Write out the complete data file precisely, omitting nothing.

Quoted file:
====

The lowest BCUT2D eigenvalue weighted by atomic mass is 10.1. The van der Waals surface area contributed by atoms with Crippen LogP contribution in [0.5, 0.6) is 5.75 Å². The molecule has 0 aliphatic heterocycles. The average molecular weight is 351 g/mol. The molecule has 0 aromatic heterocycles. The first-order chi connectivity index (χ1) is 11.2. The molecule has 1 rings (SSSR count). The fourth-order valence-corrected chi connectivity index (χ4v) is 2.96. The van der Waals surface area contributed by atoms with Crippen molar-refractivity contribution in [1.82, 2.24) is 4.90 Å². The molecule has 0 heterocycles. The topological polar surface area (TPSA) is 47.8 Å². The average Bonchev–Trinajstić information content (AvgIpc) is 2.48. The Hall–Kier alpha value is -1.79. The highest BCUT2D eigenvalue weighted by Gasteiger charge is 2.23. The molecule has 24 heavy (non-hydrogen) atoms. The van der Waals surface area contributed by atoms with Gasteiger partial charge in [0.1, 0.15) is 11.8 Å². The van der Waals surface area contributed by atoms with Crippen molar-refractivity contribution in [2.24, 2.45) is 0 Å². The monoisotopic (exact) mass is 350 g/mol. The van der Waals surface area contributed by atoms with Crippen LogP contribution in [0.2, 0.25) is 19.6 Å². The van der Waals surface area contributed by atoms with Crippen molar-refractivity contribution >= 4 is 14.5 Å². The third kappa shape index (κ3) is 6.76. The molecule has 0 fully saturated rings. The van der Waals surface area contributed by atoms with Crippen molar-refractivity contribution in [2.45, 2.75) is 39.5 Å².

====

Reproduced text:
The lowest BCUT2D eigenvalue weighted by atomic mass is 10.1. The van der Waals surface area contributed by atoms with Crippen LogP contribution in [0.5, 0.6) is 5.75 Å². The molecule has 0 aliphatic heterocycles. The average molecular weight is 351 g/mol. The molecule has 0 aromatic heterocycles. The first-order chi connectivity index (χ1) is 11.2. The molecule has 1 rings (SSSR count). The fourth-order valence-corrected chi connectivity index (χ4v) is 2.96. The van der Waals surface area contributed by atoms with Crippen molar-refractivity contribution in [1.82, 2.24) is 4.90 Å². The molecule has 0 heterocycles. The topological polar surface area (TPSA) is 47.8 Å². The average Bonchev–Trinajstić information content (AvgIpc) is 2.48. The Hall–Kier alpha value is -1.79. The highest BCUT2D eigenvalue weighted by Gasteiger charge is 2.23. The molecule has 24 heavy (non-hydrogen) atoms. The van der Waals surface area contributed by atoms with Gasteiger partial charge in [0.1, 0.15) is 11.8 Å². The van der Waals surface area contributed by atoms with Crippen molar-refractivity contribution in [2.24, 2.45) is 0 Å². The monoisotopic (exact) mass is 350 g/mol. The van der Waals surface area contributed by atoms with Crippen LogP contribution in [0.2, 0.25) is 19.6 Å². The van der Waals surface area contributed by atoms with Crippen molar-refractivity contribution >= 4 is 14.5 Å². The third kappa shape index (κ3) is 6.76. The molecule has 0 fully saturated rings. The van der Waals surface area contributed by atoms with Crippen molar-refractivity contribution in [2.45, 2.75) is 39.5 Å².